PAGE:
Family and Community Life

"What greater thing is there for human souls than to feel that they are joined for life - to be with each other in silent unspeakable memories.” ~George Eliot What is family and why is it important? A family comes with a sense of belonging and aside from learning vocabulary, it’s important that ESL be able to express their family bond through a variety of means. Family makes up who we are and who we will one day be. We are all members of different families and just as we learn in different ways, our families teach in different ways. It’s important for the ESL student to be able to not only make the standard connections with family but with others as well. This allows for students to become aware of cultural differences and family differences.

Grade: 6 ESL Period: 1 to 2

The students will be able to draw at least 4 pictures about his/her family * The student will write at least 3 sentences describing each picture.The students will be able to complete a family tree * Introduction: Review family vocabulary, show examples of family tree, show family pictures. Compare and contrast chart of families (cultures). Materials: # A diagram of your family tree, and pictures of your family. # Student Handouts: A Family Tree Procedure: The class will brainstorm possible ideas to write and draw about. Use the handout A Family Tree to get students familiar with the words. Ask students what other words they know about families. Activity: Have pictures of family members, draw 4 pictures (small size is okay) complete with 3-5 sentences (each) describing their pictures. Once that activity is completed, the students may start on their family tree. Invite students to talk about their family trees and pictures. Assessment: The albums and family tree as well as discussion questions below: 1. Who do you include when you use the word “family”? 2. Where were your parents and grandparents born? 3. Is the size of your family common in your country? How is it similar to other countries? How is it different? 4. Is the way your family lives in the United States similar to the ways other families live in your country? In what ways is it similar or different? 5. What did you learn about your view of families? 6. Why are there differences in the way families are structured? Resources:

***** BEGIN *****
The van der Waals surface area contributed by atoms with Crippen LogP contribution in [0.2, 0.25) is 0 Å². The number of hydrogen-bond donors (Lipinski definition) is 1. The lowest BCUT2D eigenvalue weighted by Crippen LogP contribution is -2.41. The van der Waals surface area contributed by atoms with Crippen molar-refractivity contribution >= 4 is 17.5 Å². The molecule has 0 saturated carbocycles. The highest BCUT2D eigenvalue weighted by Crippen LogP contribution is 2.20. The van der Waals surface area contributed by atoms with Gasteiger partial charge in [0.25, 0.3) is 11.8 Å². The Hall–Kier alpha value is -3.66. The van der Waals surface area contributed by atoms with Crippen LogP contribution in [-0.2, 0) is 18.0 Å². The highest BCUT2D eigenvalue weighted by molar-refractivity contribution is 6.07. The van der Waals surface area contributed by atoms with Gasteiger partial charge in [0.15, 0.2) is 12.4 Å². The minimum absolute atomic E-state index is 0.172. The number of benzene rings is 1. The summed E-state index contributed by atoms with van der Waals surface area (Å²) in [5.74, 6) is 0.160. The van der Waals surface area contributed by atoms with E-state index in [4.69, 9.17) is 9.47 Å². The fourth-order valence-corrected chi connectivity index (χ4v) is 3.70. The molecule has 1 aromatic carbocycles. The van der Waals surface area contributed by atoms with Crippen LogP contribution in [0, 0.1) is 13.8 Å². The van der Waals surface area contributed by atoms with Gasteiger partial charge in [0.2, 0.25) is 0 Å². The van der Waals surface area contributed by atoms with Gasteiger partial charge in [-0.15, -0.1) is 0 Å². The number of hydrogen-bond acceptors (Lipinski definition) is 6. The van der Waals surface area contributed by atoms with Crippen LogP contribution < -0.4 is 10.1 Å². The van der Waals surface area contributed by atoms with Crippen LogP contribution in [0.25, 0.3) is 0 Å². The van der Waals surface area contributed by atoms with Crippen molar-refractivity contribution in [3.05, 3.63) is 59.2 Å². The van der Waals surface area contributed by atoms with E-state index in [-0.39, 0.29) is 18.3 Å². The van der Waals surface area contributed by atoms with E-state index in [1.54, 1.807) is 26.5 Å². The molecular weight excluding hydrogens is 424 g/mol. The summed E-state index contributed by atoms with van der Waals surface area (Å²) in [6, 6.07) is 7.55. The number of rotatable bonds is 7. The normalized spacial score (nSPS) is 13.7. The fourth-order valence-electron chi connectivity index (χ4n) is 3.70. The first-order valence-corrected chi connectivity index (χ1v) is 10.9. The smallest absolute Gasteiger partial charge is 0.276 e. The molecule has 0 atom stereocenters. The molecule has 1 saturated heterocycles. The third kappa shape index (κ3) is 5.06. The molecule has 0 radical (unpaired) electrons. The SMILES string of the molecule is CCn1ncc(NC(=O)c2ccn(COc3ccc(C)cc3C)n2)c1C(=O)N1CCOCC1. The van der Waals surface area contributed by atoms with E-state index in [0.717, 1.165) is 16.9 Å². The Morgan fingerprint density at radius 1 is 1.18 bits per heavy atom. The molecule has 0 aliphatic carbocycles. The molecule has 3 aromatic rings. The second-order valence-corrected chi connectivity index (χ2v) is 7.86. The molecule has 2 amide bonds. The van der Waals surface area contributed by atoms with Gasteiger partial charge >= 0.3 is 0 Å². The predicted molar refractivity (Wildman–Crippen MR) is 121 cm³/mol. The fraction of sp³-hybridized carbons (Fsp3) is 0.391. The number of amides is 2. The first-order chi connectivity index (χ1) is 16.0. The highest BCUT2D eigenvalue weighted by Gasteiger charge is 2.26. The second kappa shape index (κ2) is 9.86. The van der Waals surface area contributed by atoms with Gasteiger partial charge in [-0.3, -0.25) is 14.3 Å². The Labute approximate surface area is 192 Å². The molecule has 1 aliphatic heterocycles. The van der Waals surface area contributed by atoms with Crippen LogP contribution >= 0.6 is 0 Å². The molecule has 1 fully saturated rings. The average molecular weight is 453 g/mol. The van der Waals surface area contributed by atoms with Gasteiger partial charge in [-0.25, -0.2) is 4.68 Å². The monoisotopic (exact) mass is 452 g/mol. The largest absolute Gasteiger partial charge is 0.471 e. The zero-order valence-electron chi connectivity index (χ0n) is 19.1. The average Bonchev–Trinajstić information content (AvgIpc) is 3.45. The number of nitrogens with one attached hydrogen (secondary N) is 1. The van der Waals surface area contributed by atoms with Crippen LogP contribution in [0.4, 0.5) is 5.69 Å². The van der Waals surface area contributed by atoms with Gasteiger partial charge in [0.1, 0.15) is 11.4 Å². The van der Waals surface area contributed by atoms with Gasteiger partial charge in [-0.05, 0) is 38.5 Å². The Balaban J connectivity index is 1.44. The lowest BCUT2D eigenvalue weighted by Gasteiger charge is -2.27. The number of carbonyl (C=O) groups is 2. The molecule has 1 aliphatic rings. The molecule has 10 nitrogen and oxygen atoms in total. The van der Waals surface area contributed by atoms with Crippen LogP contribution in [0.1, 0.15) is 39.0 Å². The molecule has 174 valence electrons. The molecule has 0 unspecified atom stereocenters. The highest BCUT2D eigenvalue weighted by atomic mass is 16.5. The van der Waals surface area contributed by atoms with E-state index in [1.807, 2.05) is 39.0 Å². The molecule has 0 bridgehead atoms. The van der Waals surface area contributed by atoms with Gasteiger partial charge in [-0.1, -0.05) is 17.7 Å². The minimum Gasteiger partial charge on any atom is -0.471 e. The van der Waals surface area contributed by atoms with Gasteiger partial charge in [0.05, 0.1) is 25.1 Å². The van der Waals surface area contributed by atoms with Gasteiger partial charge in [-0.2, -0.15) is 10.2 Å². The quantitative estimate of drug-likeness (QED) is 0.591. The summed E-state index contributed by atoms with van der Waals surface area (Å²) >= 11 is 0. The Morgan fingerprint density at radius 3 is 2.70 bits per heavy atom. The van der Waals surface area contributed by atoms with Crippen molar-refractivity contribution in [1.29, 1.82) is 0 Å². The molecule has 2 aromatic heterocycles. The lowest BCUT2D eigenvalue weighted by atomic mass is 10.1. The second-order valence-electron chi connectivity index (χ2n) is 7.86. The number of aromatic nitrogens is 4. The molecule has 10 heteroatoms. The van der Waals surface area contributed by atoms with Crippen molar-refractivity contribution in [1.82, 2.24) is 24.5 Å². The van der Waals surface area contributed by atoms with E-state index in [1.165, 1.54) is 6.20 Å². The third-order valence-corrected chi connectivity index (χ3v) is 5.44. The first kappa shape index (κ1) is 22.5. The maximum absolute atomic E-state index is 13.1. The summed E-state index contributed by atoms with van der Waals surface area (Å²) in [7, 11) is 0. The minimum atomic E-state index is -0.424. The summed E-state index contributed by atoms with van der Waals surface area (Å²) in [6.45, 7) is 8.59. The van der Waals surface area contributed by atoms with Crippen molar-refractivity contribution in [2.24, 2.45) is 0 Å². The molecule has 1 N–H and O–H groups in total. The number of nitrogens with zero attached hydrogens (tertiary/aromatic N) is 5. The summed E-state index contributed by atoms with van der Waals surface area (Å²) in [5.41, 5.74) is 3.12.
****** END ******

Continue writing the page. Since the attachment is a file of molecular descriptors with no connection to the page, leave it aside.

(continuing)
Mass media is very prevalent in our society today, we often take their persuasiveness and influence for granted. Television, radio, the Internet, newspapers, and books are some of the tools that surround us; these are not often analyzed critically. With all that is out there, all that surrounds us, for the ESL student it can be sensory overload. Additionally, they may not be aware or have the resources available to navigate their way around media. Lessons on media literacy assists ESL students in not only building their vocabulary but building their awareness and critically thinking skills.

Grade: 5-6 ESL Class Periods: 2

Introduction: Ask students to list all the different types of media they can think of. Explain that when their grandparents were growing up much of the media they have today did not exist. Define media and use in examples sentences for students to make connections to vocabulary. Propose an investigation of how much and what types of mass media are in their homes. Objectives: * Students will create and “sell” their own cereal product after observing cereal commercials and box covers. * They will become familiar with the type of language used to sell products, as well as the marketing techniques used for creating visual images on cereal boxes and in commercials. Materials: * Cereal boxes * Video of cereal commercials (you tube) * Butcher paper * Crayons, markers * Scissors * Glue * Paper * Pencils * PPT with visual examples if needed Activity: Have students observe cereal boxes in small groups. Have them brainstorm things that the boxes have in common. After doing this for a few minutes, ask your kids to look for things on the box that would make people want to buy that cereal. Talk about what ages cereal commercials are aimed at. For example: A Total commercial may be aimed at adults who worry about nutrition. Discuss target vocabulary and post on board. Watch several T.V. commercials for different kinds of cereal. Discuss what the advertisers do to make people want to buy their product. Make another T-Chart on the board with the same topics. Have your students discuss things that they noticed in the commercials. Procedure: 1. Divide students in groups of 3-4. Have them create their own cereal concept, design a cereal box, and come up with a 1-minute commercial to sell their product. 2. To make the box, they can simply cover an actual cereal box with white butcher paper and attach with tape or glue. They should include all of the features of a normal cereal box. 3. The commercial should be presented to the class in order to “sell” their product. If possible, tape these; the kids would love to watch themselves. 4. After all the groups have presented their products, have a secret ballot vote to see which cereal concept/commercial was most popular. Assessment: Which product “sold” best? Have class discuss why. Have your students write about their product: what features about it would make it “sell-able” and why. They should also address the winning product and discuss why they think it was so successful. Resources: 1. 2.